Thankfully Janette (Nature’s Pic Images, Business Manager) will be in the office capably handling things while I’m off….. Regards, Rob


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§ 23 Responses to “Where’s Wally? Live satellite tracking of Rob’s remote Fiordland expedition for 2009”

  • rob mccallum says:

    they make swazi in pink???

  • Tihau / David says:

    Morena and Kia Orana Rob,

    Thank YOU for the invitation to follow ‘in your footsteps’ for a couple of weeks!!!

    Good luck with the weather and the calling techniques needed to attract the big beasts…..

    Kia Kaha,
    Meitaki Maata,

  • Davey Hughes says:

    Ahhh Rob. Fiordland is the steel hunters use to sharpen their lives. And Mr McCallum, yes we do have pink, but I believe you may be more of a chartreuse man myself.

  • Roger Stokes says:

    Good to see you’ve just landed in a legal spot (assuming at this stage your SPOT is actually on your person).
    We’ll know if you sleep in too long in the mornings…

  • Janette says:

    Without his expresso coffee from his fancy new coffee machine, the early starts may be a bit harder than usual. Hope he packed the instant!!

  • Allan brown says:

    aaagh that first foidland cup of tea you have been thinking of, is that 1 or is it 2 sandflies you have with your tea old boy what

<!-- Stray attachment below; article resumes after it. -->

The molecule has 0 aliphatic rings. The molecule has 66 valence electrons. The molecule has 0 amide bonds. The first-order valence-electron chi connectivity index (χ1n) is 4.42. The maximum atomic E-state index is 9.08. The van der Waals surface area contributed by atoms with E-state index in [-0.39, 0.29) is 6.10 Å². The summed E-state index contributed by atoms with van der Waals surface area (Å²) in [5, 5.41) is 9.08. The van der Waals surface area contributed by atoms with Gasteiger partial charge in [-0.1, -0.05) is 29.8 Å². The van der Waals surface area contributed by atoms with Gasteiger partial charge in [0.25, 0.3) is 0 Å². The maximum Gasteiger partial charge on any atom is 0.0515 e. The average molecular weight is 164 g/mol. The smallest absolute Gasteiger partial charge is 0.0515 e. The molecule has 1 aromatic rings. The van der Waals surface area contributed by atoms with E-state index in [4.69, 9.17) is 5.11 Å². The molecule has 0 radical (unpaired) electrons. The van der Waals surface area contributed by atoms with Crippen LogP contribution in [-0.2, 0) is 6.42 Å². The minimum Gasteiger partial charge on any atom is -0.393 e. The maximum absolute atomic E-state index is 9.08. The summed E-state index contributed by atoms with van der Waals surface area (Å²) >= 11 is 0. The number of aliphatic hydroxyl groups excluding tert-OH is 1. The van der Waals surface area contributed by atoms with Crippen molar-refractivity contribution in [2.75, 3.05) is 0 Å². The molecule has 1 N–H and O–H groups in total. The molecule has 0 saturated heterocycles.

• Roger Stokes says:

    I’m still trying to get my head around this new technology and the dilemmas it presents…for example: If we spot you are in fact off your permited huning block is it our obligation as good citizens to make a citizen’s arrest and report you immediately to DoC to bring you in?

    What if we see the signal hasn’t moved for days -do we summon Search & Rescue thinking you’ve fallen down the hill or maybe assume you just got clumsy and dropped the transmitter? Or maybe you are just holed up enjoying yourself and don’t want to be interupted?

    You should have issued clearer guideance to save us from our uncertainty….

  • Anne Allen says:

    Happy tramping Rob. My longest trip was 6 days…can’t imagine 2 weeks. Enjoy and good luck!

  • Janette says:

    Ah yes, technology is tricky. Rest assurred that Rob also carries an emergency beacon, and has taken an able companion with him:)

  • Nicole says:

    Will be watching….Just keep your distance from those flirtatious elk cows. I know how they’re apt to take a shine to you, and we wouldn’t want any bulls chasing you off the trail out of jealousy!

  • Allan brown says: